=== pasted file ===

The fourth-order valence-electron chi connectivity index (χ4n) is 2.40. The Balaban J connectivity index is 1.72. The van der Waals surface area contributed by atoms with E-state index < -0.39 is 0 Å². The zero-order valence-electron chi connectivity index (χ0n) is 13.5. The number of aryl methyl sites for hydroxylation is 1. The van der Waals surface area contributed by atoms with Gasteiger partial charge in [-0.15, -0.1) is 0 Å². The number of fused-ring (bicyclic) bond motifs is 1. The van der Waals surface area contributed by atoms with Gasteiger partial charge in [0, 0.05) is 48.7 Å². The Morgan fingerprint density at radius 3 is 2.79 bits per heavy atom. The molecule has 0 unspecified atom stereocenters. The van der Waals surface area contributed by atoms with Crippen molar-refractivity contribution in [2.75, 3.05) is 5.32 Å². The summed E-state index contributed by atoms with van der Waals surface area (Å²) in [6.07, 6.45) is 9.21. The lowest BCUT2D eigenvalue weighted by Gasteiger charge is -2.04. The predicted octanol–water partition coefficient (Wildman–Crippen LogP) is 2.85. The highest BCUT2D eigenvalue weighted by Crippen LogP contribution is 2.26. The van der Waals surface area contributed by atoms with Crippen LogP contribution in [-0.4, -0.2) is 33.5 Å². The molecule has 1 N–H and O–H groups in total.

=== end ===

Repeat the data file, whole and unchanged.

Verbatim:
The fourth-order valence-electron chi connectivity index (χ4n) is 2.40. The Balaban J connectivity index is 1.72. The van der Waals surface area contributed by atoms with E-state index < -0.39 is 0 Å². The zero-order valence-electron chi connectivity index (χ0n) is 13.5. The number of aryl methyl sites for hydroxylation is 1. The van der Waals surface area contributed by atoms with Gasteiger partial charge in [-0.15, -0.1) is 0 Å². The number of fused-ring (bicyclic) bond motifs is 1. The van der Waals surface area contributed by atoms with Gasteiger partial charge in [0, 0.05) is 48.7 Å². The Morgan fingerprint density at radius 3 is 2.79 bits per heavy atom. The molecule has 0 unspecified atom stereocenters. The van der Waals surface area contributed by atoms with Crippen molar-refractivity contribution in [2.75, 3.05) is 5.32 Å². The summed E-state index contributed by atoms with van der Waals surface area (Å²) in [6.07, 6.45) is 9.21. The lowest BCUT2D eigenvalue weighted by Gasteiger charge is -2.04. The predicted octanol–water partition coefficient (Wildman–Crippen LogP) is 2.85. The highest BCUT2D eigenvalue weighted by Crippen LogP contribution is 2.26. The van der Waals surface area contributed by atoms with Crippen LogP contribution in [-0.4, -0.2) is 33.5 Å². The molecule has 1 N–H and O–H groups in total.